Second-quarter earnings guidance looks gloomy with negative projections outnumbering positives from several sectors, a recent study by Thomson Reuters reveals.

Thomson Reuters

Greg Harrison’s Observation For Thomas Reuters Report

Greg Harrison in the earnings roundup report for Thomson Reuters observes 93 of the 116 companies belonging to S&P 500 (INDEXSP:INX) category have given negative guidance for their second-quarter earnings performance.

Thomson Reuters’ recent report comes on top of earlier reports from various analysts expecting negative results from S&P companies. For instance, CNBC’s Alex Rosenberg reports that their compilation of the data indicates that 81 percent of the guidance given by S&P 500 (INDEXSP:INX) companies for the second quarter of the year has been negative.

Greg Harrison of Thomson Reuters however, notes the first-quarter earnings have shown a growth of 5 percent, despite a meager 1.5 percent growth predicted by analysts earlier at the beginning of the earnings season.

The second-quarter earnings guidance growth was estimated at 6.1 percent at the beginning of April. However, the earnings growth projections for the second-quarter have since been trimmed to 2.8 percent, aided by normal seasonal estimate revision problems and guidance provided by companies.

According to Greg Harrison, with only 14 of the S&P 500 companies providing positive second-quarter earnings guidance, the 6.6 negative to positive guidance ratio is the most negative since the first quarter of 2001. Though further earnings-guidance are expected as the second-quarter earnings season approaches, Greg Harrison feels the negative to positive ratio won’t show much improvement.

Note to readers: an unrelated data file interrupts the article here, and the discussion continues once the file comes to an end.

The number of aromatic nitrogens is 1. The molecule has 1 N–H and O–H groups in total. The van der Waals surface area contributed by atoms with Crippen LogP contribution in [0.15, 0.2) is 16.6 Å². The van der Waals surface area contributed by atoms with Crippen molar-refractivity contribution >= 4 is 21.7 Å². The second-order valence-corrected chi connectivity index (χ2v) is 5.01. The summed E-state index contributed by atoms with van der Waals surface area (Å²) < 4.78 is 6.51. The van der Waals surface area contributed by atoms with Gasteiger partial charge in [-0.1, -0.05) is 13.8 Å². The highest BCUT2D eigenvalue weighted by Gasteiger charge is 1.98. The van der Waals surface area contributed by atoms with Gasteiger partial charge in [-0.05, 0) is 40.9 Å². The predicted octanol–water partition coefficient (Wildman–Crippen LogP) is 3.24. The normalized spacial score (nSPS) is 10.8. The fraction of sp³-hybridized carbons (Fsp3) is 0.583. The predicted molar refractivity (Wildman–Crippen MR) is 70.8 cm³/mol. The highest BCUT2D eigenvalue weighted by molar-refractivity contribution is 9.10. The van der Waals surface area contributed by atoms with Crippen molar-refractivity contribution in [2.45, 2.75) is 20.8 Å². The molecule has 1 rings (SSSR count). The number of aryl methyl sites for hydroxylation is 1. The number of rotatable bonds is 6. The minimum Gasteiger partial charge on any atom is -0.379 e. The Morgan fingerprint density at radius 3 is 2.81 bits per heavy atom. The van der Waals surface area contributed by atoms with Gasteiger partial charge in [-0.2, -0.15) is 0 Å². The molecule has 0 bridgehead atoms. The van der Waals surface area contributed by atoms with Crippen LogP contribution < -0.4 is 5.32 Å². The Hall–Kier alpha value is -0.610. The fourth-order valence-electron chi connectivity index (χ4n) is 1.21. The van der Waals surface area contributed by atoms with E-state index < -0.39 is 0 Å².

As can be seen from the following graph, with the slowing earnings growth, the recent trend is skewed towards more negative pronouncements.

TR NP Ratio Since 2008

Dissecting the second-quarter earnings guidance further in to sectors, Greg Harrison observes the healthcare sector has sounded more negative with the highest negative to positive ratio standing at 13. Traditionally, healthcare companies are conservative with their estimates. However, some companies’ recent negative estimates have given a window into their real concerns.

Thomson Reuters’ reporter recalls the recent lower EPS guidance of 62 cents given by Agilent Technologies Inc. (NYSE:A) as against analysts estimates of 73 cents. Greg Harrison recalls Agilent Technologies chief executive officer Bill Sullivan recently painting a disappointing picture on the global economic outlook pointing to slower recovery across the globe. Bill Sullivan doesn’t expect revenues to grow to match the technology leader’s margins.

As seen in the following graph, consumer discretionary industries also sounded very negative, with 21 negative pronouncements against just two positive ones.

Sectorwise NPR

Greg Harrison feels with consumers showing increasing preference to trade down to less expensive stores, discount retailers have benefited from such cost-cutting moves. However, even Dollar Tree, Inc. (NASDAQ:DTLR) announced its guidance 5 percent below the analysts estimates. The company’s chief executive officer Bob Sasser attributes the fall in consumer spending to higher taxes paired with job concerns.

Greg Harrison concludes that one has to wait and see whether the negative outlook sounded out by companies are the result of their ‘play-safe’ attitude in an uncertain environment or their negative guidance would have the spillover effect on other companies that haven’t provided guidance.

In the latter scenario, the spill-over effect would potentially lead to lower earnings than currently envisaged.